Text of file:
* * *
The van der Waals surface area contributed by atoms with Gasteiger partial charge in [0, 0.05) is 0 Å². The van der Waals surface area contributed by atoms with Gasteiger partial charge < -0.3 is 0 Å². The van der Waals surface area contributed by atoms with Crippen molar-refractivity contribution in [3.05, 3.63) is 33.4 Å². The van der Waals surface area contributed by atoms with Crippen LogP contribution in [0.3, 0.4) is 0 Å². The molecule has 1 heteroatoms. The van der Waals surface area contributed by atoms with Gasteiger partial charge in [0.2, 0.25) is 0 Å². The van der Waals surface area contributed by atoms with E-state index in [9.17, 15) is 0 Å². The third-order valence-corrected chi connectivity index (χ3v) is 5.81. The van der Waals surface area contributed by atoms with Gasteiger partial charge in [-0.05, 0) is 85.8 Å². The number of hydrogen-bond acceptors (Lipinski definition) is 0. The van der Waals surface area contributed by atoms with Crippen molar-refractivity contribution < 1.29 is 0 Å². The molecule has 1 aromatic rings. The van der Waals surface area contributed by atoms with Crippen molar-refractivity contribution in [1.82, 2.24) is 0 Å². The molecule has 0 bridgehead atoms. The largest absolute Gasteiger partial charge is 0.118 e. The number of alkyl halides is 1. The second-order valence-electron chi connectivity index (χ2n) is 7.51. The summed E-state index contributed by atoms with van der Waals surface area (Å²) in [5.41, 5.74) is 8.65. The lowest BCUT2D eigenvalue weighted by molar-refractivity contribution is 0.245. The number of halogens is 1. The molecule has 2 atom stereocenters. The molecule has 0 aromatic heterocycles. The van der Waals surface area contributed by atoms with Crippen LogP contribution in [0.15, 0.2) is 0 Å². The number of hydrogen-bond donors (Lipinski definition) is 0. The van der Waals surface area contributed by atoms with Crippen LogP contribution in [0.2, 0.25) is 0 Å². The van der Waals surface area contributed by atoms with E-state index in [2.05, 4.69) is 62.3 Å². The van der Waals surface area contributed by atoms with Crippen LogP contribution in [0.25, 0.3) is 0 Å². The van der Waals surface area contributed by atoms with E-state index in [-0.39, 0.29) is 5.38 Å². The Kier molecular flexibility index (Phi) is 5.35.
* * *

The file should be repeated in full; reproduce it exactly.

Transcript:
The van der Waals surface area contributed by atoms with Gasteiger partial charge in [0, 0.05) is 0 Å². The van der Waals surface area contributed by atoms with Gasteiger partial charge < -0.3 is 0 Å². The van der Waals surface area contributed by atoms with Crippen molar-refractivity contribution in [3.05, 3.63) is 33.4 Å². The van der Waals surface area contributed by atoms with Crippen LogP contribution in [0.3, 0.4) is 0 Å². The molecule has 1 heteroatoms. The van der Waals surface area contributed by atoms with Gasteiger partial charge in [0.2, 0.25) is 0 Å². The van der Waals surface area contributed by atoms with E-state index in [9.17, 15) is 0 Å². The third-order valence-corrected chi connectivity index (χ3v) is 5.81. The van der Waals surface area contributed by atoms with Gasteiger partial charge in [-0.05, 0) is 85.8 Å². The number of hydrogen-bond acceptors (Lipinski definition) is 0. The van der Waals surface area contributed by atoms with Crippen molar-refractivity contribution < 1.29 is 0 Å². The molecule has 1 aromatic rings. The van der Waals surface area contributed by atoms with Crippen molar-refractivity contribution in [1.82, 2.24) is 0 Å². The molecule has 0 bridgehead atoms. The largest absolute Gasteiger partial charge is 0.118 e. The number of alkyl halides is 1. The second-order valence-electron chi connectivity index (χ2n) is 7.51. The summed E-state index contributed by atoms with van der Waals surface area (Å²) in [5.41, 5.74) is 8.65. The lowest BCUT2D eigenvalue weighted by molar-refractivity contribution is 0.245. The number of halogens is 1. The molecule has 2 atom stereocenters. The molecule has 0 aromatic heterocycles. The van der Waals surface area contributed by atoms with Crippen LogP contribution in [0.15, 0.2) is 0 Å². The number of hydrogen-bond donors (Lipinski definition) is 0. The van der Waals surface area contributed by atoms with Crippen LogP contribution in [0.2, 0.25) is 0 Å². The van der Waals surface area contributed by atoms with E-state index in [2.05, 4.69) is 62.3 Å². The van der Waals surface area contributed by atoms with Crippen LogP contribution in [0.25, 0.3) is 0 Å². The van der Waals surface area contributed by atoms with E-state index in [-0.39, 0.29) is 5.38 Å². The Kier molecular flexibility index (Phi) is 5.35.